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Thread: Sump pit

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    Sump pit

    Has anyone ever had a sump pit dug into an existing basement?

    In theory it seems like it could be a do-it-yourself job, albeit with a big saw... but I'd be up for suggestions.

    What I have is an existing floating tile on the OUTSIDE of my foundation, that doesn't connect to anything - I think at one time it connected into the sanitary sewer line, but since that's been upgraded that link no longer exists, it being illegal and all.

    Anyways, do I have to tile around the inside of the basement floor to lead to the sump pit or will if natually drain to a big hole? Also how big around and deep would we be talking?



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    Re: Sump pit

    LINK

    5678



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    Re: Sump pit

    Quote Originally Posted by C.John View Post

    5678



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    Re: Sump pit

    CJ: that was for a sump pump to put in a sump pit. Jer is looking for how to put in a sump pit. correct Jer?

    -keep


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    Re: Sump pit

    Watch the vid and read the article, it tells the basics of installing a pit.



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    Re: Sump pit

    Quote Originally Posted by clones_jer View Post
    Has anyone ever had a sump pit dug into an existing basement?

    In theory it seems like it could be a do-it-yourself job, albeit with a big saw... but I'd be up for suggestions.

    What I have is an existing floating tile on the OUTSIDE of my foundation, that doesn't connect to anything - I think at one time it connected into the sanitary sewer line, but since that's been upgraded that link no longer exists, it being illegal and all.

    Anyways, do I have to tile around the inside of the basement floor to lead to the sump pit or will if natually drain to a big hole? Also how big around and deep would we be talking?
    I've never heard of a sump pit without tile running to it. I doubt it would be very effective without the tile. Our last house had two sump pits put in "after the fact". The hole for the pit just has to be slightly bigger than the tub (the black plastic thing you put your pump into). There's nothing really difficult (knowledge wise) about doing it yourself. Just cut the hole for the pit/tub, cut around the foundation for the tile. Run the tile around and connect to tub. Put pea gravel on the tile. Cover tile and pit (outside the tub lid) with concrete. Clean the huge mess you just made

    Almost forgot about the pipe running outside from the pump. Might need that:)



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    Re: Sump pit

    I just went through this painfully. We purchased a house knowing it had previous water issues and they had installed a system much like what your describing - the term they used was a beaver tail system. Cutting the inside slab and pushing a tile on the inside of the foundation around the house and then connecting it to a sump. This system is a band-aid trust me....

    The way the water gets through the foundation if you have a concrete block foundation is they drill the mortar joints every 2-3 feet and water is allowed to come through the wall to the interior floor tile. The problem is that these openings will (WILL) fill with debris and as they do, your tile now becomes worthless!!!!!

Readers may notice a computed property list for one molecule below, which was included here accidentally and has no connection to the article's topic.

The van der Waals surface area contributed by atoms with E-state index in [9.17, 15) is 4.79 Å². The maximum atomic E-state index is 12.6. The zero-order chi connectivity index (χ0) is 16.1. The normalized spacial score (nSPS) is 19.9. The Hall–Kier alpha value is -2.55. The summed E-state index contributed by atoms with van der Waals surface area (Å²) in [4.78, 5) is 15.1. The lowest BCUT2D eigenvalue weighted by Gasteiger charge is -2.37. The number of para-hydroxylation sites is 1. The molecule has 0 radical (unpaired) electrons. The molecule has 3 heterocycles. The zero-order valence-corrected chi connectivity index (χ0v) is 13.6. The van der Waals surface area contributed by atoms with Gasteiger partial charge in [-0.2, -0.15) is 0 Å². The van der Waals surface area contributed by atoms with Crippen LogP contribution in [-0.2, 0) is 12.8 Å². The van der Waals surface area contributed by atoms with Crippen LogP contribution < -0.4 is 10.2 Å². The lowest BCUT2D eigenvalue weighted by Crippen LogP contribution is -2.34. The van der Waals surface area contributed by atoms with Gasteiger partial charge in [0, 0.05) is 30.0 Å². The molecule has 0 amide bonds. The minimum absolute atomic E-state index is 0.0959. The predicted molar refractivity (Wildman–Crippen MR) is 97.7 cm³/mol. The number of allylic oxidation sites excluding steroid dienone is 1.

I had two issues, my tile did not handle the amount of water that we would receive from my adjoining property's as they all sit higher and the other was because of the age of the house, they thought it was OK to backfill with clay. (Its not okay - clay acts like a sponge, it swells when it absorbs water and does not allow it to permeate at a rate similar to sand or other granular fill) So this winter, we had a local construction company dig up that side of the house, rub-r-wall the exterior side of the basement wall, and then install a new perimeter drain to the existing clay french drain that a lot of older houses have, and backfill with rock and then backdirt above. It was the best money we've spent on this house in my mind. This spring with our crazy amount of rain and snow melt, my sump has been discharging everyday since snowmelt and at times has been discharging 10-15 gallons of water every 3-4 minutes. The cost for this work was right around 5,000 but, my basement will be dry for the rest of my life barring a sump failure and i can finally finish off the basement and get that 80-100" projection screen!!!!

    The sump itself didnt look that difficult to install, about 18-24 diameter hole and then hand dig down about 3 feet. Insert the sump casing and pour the remainder of the dug hole and floor slab and your done. If your in a clayed area, you will wish you'd hired it out.

    Good Luck!!!!



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    Re: Sump pit

    Quote Originally Posted by KMAC_ATTACK View Post

    Good Luck!!!!
    yeah, sounds like I'll need it.

    I would look to put the pit in the same section of the basement as the water came in this spring. We've never had any water before and the problem came when we backed up our sanitary sewer line to the backflow preventer balls and that outer tile I was talking about was still discharging to the sanitary line ... suddenly that water had no where to go and wa-lah 4 " of water everywhere.

    I've just accomplished replacing my sewer line with cast (was orangeberg) and found that outdoor tile.

    So I'm hoping the major problem is fixed and the basement won't leak as all the years before ... but I would like to finish it off and would like a backup plan (the sump).